Tips for Finalizing Your Guest List

There are many exciting things about wedding planning but finalizing your guest list is not one of them. Between the people you, your SO and your family want to invite, things can get messy and expensive – fast. How many people can your venue hold? Who’s paying for the wedding? What’s your budget?

Here are some tips to help you out:

1.    Put together your ideal guest list. Imagine a situation where budget and capacity aren’t an issue and put together a list of anyone you would want celebrating with you. Use the tips below to narrow it down.

2.    Split the invites. Decide on a number of guests you, your SO and your parents can each invite. Consider who’s paying for the wedding because that person should have the most flexibility. Make sure to set these rules early on and agree on a number that is fair for everyone – especially you and your SO.

3.    Set boundaries. Narrowing down your invites can be tough between the people you’re currently close with and those who used to be your besties. Friendship is a two-way street so if neither of you has made any effort to stay in touch in the last year or so, and don’t plan to, you don’t have to send them an invitation.  

4.    A-list and B-list. Like celebrities, some people in our lives take higher precedence than others. Take your master list and start to break it down: your must-have attendees are your A-list and those you would really like to celebrate with but aren’t as close to round out your B-list. We know this sounds awful but it’s a helpful way to trim your list objectively – just make sure you don’t tell anyone they were your second string.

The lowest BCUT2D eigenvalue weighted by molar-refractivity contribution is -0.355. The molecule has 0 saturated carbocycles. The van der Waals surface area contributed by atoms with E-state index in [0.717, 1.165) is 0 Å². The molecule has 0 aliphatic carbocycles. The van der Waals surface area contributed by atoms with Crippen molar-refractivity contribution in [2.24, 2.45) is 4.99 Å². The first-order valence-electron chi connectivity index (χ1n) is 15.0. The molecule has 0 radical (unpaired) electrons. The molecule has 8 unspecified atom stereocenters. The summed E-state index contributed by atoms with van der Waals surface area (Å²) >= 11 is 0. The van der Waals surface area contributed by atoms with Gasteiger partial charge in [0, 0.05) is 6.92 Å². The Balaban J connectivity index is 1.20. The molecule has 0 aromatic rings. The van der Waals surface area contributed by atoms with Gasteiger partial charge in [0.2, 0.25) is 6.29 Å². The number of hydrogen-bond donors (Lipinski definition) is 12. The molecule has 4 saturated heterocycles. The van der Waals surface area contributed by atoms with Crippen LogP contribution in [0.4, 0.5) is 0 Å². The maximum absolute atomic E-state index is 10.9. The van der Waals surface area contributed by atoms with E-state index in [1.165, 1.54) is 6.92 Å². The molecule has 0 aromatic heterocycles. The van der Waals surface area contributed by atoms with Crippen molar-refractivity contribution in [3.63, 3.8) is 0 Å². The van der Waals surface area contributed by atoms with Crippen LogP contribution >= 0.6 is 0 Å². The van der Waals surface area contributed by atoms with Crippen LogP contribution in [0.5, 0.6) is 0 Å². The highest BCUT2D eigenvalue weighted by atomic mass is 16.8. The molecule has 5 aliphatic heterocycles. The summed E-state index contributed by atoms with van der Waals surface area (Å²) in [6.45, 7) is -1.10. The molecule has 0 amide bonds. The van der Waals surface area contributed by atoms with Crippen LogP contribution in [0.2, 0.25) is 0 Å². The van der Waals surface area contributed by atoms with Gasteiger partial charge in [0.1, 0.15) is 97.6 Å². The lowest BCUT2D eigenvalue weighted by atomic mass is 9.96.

5.    Co-workers. This one’s tricky and depends on your workplace. If you spend time with specific co-workers in a social environment (you’re real friends in real life), then it’s completely understandable to invite them and not those that you don’t. If you plan on inviting your boss, or you work for a small company, make sure you’re mindful of the rest of the higher-ups. Don’t pick and choose from a group of people you’re equally friendly with – either invite them all, none or just your boss.

6.    Plus ones. Everyone in your wedding party should have the option to bring a guest because it’s proper etiquette. Consider implementing rules for the rest of your guests. If you’re living together, engaged or married, you get a +1. Exception to this rule is if you know your friends SO well and they don’t fall into any of the above categories. If you go this route, make sure you stick to it so you’re being fair to everyone.  

7.    Children. This is an all-or-nothing deal. Don’t invite your first cousins but leave out your BFF’s kids. With the exception of your immediate family, either allow anyone with kids to bring them or be clear that it is an adult-only wedding.

8.    They invited you. The short answer is yes, you should invite them. But there’s an exception – if their wedding was years ago and you haven’t kept in touch, or your wedding is smaller, it’s okay to leave them off your guest list. If you go with the latter, be mindful of mutual friends and situations that could potentially make this awkward.

9.    Can’t decide. Have you sat down for dinner or drinks with these people in the last year? Do you plan to? If the answer is no then the answer is no. If you think there’s a slight chance you’d regret it, add them to the B-list. 

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